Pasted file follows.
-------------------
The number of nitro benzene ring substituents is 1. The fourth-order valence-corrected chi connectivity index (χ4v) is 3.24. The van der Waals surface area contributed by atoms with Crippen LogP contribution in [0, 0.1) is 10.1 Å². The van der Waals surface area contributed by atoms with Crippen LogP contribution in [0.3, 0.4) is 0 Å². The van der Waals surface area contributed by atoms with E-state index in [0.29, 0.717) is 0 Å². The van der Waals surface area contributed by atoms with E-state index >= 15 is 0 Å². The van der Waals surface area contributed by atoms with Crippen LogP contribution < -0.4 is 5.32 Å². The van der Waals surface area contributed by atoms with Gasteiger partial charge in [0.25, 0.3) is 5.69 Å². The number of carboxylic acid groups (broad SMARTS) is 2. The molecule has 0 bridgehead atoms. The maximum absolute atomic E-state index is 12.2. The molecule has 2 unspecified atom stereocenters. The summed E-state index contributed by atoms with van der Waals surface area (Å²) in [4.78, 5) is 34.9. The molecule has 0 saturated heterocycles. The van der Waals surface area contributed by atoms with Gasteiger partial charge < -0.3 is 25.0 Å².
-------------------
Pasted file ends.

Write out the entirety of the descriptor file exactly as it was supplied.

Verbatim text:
The number of nitro benzene ring substituents is 1. The fourth-order valence-corrected chi connectivity index (χ4v) is 3.24. The van der Waals surface area contributed by atoms with Crippen LogP contribution in [0, 0.1) is 10.1 Å². The van der Waals surface area contributed by atoms with Crippen LogP contribution in [0.3, 0.4) is 0 Å². The van der Waals surface area contributed by atoms with E-state index in [0.29, 0.717) is 0 Å². The van der Waals surface area contributed by atoms with E-state index >= 15 is 0 Å². The van der Waals surface area contributed by atoms with Crippen LogP contribution < -0.4 is 5.32 Å². The van der Waals surface area contributed by atoms with Gasteiger partial charge in [0.25, 0.3) is 5.69 Å². The number of carboxylic acid groups (broad SMARTS) is 2. The molecule has 0 bridgehead atoms. The maximum absolute atomic E-state index is 12.2. The molecule has 2 unspecified atom stereocenters. The summed E-state index contributed by atoms with van der Waals surface area (Å²) in [4.78, 5) is 34.9. The molecule has 0 saturated heterocycles. The van der Waals surface area contributed by atoms with Gasteiger partial charge < -0.3 is 25.0 Å².